Mariano Rivera bids emotional farewell to Yankee Satdium

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Mariano Rivera bade an emotional farewell to Yankee Stadium on Thursday evening in a 4-0 loss to the Tampa Bay Rays.

Major League Baseball's most acclaimed relief pitcher was removed with two outs in the ninth inning when captain Derek Jeter and retiring pitcher Andy Pettitte came to the mound.

"It's time to go," Jeter appeared to tell Rivera.

Four minutes of rapturous applause followed from the sellout crowd of more than 48,000 as Rivera broke down as he embraced Pettitte and then Jeter.

The 43-year-old Rivera, who has played 19 seasons in MLB for the Yankees, said he was unable to control himself when he realised the significance of the moment.

"I was bombarded with emotions and feelings that I couldn't describe," he said after the game.

"Everything hit at that time. I knew that was the last time. Period. I never felt like that before."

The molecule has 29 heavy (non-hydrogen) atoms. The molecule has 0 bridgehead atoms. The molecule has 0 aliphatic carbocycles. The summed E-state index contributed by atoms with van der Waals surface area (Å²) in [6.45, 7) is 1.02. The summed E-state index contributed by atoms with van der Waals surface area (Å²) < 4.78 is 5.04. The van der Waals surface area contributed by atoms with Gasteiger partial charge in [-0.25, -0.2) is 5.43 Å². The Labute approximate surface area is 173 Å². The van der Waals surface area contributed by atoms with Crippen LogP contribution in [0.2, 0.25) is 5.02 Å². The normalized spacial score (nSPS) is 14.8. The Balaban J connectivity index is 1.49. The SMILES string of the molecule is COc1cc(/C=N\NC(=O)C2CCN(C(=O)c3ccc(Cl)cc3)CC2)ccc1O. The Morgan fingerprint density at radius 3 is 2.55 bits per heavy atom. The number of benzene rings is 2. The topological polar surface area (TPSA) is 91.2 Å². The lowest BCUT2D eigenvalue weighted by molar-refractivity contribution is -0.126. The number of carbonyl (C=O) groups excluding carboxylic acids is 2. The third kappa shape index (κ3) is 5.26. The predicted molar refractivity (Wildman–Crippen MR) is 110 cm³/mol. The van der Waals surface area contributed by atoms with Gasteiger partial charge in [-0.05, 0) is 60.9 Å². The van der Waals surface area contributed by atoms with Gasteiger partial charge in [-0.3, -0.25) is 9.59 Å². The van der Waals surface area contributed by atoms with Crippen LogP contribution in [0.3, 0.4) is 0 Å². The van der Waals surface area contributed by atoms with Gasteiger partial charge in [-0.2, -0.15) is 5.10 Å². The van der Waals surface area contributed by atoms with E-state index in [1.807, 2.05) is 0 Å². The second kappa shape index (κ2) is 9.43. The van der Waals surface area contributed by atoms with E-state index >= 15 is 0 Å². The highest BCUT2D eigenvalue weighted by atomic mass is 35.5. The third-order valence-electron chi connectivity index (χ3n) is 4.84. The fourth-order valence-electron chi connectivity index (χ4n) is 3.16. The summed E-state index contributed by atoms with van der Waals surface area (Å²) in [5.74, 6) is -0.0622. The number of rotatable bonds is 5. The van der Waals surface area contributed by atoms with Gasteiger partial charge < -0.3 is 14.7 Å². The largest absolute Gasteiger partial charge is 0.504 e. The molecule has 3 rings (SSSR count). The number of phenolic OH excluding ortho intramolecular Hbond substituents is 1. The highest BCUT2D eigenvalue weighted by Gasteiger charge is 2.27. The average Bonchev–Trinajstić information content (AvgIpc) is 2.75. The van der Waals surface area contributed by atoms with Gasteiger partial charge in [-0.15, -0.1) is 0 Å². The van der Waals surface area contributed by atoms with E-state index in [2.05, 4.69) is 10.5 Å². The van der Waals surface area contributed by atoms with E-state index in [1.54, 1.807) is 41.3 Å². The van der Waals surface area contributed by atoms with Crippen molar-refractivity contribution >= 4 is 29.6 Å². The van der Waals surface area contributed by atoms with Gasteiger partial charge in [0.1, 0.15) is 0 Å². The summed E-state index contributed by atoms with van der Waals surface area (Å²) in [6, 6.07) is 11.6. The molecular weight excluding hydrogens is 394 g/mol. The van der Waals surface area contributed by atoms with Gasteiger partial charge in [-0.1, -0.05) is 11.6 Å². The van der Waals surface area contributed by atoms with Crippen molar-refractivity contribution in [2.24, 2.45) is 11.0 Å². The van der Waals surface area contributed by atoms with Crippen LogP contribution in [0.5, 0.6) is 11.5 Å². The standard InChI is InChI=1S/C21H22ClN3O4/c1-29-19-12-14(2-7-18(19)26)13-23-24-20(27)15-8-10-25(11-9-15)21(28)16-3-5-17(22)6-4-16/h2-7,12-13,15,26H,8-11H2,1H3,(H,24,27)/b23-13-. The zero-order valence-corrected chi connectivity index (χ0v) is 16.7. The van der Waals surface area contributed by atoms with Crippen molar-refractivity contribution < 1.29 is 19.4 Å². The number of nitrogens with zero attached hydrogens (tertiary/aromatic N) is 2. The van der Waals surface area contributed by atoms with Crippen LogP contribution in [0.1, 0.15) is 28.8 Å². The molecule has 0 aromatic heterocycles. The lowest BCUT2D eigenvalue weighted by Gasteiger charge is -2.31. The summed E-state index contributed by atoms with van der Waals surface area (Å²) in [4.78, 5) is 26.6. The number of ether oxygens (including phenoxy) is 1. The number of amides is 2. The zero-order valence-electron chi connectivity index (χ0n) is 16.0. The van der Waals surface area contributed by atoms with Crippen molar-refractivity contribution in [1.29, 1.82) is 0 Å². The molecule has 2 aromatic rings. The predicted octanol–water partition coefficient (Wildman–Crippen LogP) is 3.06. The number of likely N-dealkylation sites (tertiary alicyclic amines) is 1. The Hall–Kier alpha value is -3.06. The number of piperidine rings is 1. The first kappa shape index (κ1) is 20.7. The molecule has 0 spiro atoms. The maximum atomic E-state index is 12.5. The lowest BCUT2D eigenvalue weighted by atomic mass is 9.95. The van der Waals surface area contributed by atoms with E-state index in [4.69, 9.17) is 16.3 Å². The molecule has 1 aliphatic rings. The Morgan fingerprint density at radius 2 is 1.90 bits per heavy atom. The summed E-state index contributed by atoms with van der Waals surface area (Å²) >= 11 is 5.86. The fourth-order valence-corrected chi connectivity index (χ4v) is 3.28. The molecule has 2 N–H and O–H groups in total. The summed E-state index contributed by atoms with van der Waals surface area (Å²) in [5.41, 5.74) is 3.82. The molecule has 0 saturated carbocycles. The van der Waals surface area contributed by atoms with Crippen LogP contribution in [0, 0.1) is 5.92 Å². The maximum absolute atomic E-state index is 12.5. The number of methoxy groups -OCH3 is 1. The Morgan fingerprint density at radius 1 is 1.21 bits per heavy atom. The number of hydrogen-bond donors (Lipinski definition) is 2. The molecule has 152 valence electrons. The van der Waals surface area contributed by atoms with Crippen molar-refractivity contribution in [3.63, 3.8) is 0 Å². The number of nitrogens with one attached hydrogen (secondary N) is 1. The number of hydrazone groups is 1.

Yankees manager Joe Girardi said that he came up with the idea for Rivera's final bow in the eighth inning, asking plate umpire Laz Diaz before the ninth inning for permission to send out his players to pull Rivera.

"I've never seen a player pull another player, so I had to ask. And then one of them was on the DL," he said, referring to Jeter being on the disabled list.

"Then I said, 'Well, can I send two?' and they said, 'Well, go ahead.' And I really appreciate because I think it made the moment even more special for Mo."

Rivera, Jeter and Pettitte have known each other since they were in the minors in 1990, and all three came up to the Yankees for the first time in 1995.

And Jeter and Pettitte both commented on Rivera's emotional farewell.

"I didn't say anything at first, and I didn't expect for him to be quite so emotional," Pettitte said.

"He broke down and just gave me a bear hug and I just bear-hugged him back. He was really crying. He was weeping, and I could feel him crying on me."

Jeter added that he thought the whole thing was "pretty cool". 

"I've never taken a pitcher out before," he said.

"We've all grown up together. It's too bad good things have to come to an end."

The oldest player in the major leagues, Rivera posted 314 of his record 652 saves at home during a 19-year big league career, and 18 of his record 42 postseason saves were at the old and new Yankee Stadium.

Rivera helped the Yankees to five World Series titles, getting the final out in four of them.

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